Mummy, read one last time: Sosu’s Call by Meshack Asare

I use the Mummy, read one last time series to highlight books that my preschooler is enjoying.  It’s been awhile since I did one of these so I thought I couldn’t pass on the opportunity, presented by this this week’s focus on Ghanaian literature, to talk one of my favorite books for children.  It’s impossible to discuss Ghanaian children’s literature without talking about Meshack Asare and his award-winning Sosu’s Call.

Sosu lives in a small  Ghanaian village, on the shores of a lagoon, with his family and his dog, Fusa.  Sosu is disabled, he cannot walk.  He spends most of his days with Fusa, the dog:

The dog was always back puffing and its eyes shining with the satisfaction of having been outside!  It was this more than anything else, that made him envious.  What good is a boy without a pair of good, strong legs?

Sosu stays at home while his siblings attend to school.  His fisherman father used to take Sosu with him on fishing trips but the other fishermen objected so his father stopped.  Sosu is left to observe  life in his village from his parents’ compound.  But he is a boy who likes to be of use to his family.  He likes to prepare lunch for his siblings, Fafa and Bubu, when they return home from school.  In turn, his siblings will regal Sosu with the day’s activities and will also teach him everything that they had learnt at school. In this way, Sosu learns how to read and write.  But generally, he feels that he was of no use to his family and community as it seems to him that people with good legs do everything, including looking after him.

One day, when most adults were away working, a storm hits his small village.  Huge tidal waves threaten the inhabitants.   Sosu senses the impending danger  and he knows that he has to alert people.  He  summons enough strength to crawl from his house to the chief’s house, where he finds some drums.  Sosu raises the alarm by beating on the drums loud enough so that people working on the far side of the lagoon hear him and come running to the village.  They manage to rescue the old, the infirm and the young from the rising waters.  In the aftermath of the rescue, Sosu is hailed as the hero of the village. He is given gifts including a wheelchair.  He is then able to attend school and he becomes “just one of the boys of the small village, somewhere between the sea and the lagoon!”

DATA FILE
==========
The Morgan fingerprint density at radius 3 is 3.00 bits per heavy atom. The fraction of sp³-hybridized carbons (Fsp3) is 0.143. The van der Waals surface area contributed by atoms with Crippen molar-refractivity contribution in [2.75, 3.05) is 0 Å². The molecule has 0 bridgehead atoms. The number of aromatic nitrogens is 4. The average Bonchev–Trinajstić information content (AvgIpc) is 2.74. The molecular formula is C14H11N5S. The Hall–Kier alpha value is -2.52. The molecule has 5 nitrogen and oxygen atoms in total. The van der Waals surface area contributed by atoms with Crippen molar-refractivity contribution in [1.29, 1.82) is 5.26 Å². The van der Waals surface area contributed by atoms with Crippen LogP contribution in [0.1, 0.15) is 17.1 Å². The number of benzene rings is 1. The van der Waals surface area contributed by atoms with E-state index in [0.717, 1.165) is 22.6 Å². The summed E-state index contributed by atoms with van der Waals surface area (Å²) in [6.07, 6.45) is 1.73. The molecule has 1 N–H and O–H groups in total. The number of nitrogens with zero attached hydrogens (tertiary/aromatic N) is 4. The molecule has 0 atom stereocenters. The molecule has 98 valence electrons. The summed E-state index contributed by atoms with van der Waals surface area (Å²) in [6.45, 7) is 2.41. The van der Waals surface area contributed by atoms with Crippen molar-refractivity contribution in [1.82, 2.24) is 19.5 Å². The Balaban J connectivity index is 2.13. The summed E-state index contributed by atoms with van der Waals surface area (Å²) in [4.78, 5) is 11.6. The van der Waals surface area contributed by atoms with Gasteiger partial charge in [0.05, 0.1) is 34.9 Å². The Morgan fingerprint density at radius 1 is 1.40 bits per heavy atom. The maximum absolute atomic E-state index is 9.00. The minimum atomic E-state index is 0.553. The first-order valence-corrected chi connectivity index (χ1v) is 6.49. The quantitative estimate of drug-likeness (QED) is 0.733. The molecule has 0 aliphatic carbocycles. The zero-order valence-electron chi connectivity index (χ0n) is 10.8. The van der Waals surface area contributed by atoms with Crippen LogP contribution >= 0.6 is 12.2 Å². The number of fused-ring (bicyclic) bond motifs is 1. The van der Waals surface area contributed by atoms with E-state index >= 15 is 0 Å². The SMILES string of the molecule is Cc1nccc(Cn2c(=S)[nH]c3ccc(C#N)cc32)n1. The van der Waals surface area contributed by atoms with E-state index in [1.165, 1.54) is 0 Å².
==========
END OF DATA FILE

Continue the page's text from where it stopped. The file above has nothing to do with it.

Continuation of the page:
Sosu’s Call is a wonderful book. The language is engaging and the illustrations vividly depict life in a village by the sea.  Its message is profound.   African societies are generally intolerant of any kind of disability.  There is an assumption that physically handicapped people are of no use to society so they are often ignored and mistreated.  Sosu rises above all that and shows immense courage and selflessness.  A great example and lesson for all children.   The book is one of four children’s books that were included in the list of Africa’s best 100 books of the twentieth century.  It also won first prize for UNESCO’s Children’s and Youth’s Literature in the Service of Tolerance. Sosu is very much a part of my household at the moment.  When my preschooler saw me writing this post, he asked why I was putting Sosu on my computer.  It seems I have to be careful with his copy of the book!



  1. You know when I was a kid my grandfather used to buy me these slim books named “Mummy Tell Me A Story.” The series that you have mentioned reminds me of that. It had a few short stories that I enjoyed reading. Sosu’s Call seems interesting too!


  2. I love the reaction of your child, it shows he really likes this book and that I think is the best recommendation a children’s book can get 🙂


  3. Kinna,

    I love what you’re doing with this week….it takes me back to the books I read as a kid (which had a lot to do with me becoming a reader and a writer).

    This in particular sounds like a great read…gotta love how african books always include a message in the story while keeping it fun.

    Well done , Kinna!


  4. I love this post and I love the story too. Maybe, one of these days, I would have to pick up this and revisit my childhood. I see your preschooler is soo much in love with Sosu. I love this, I love this post.


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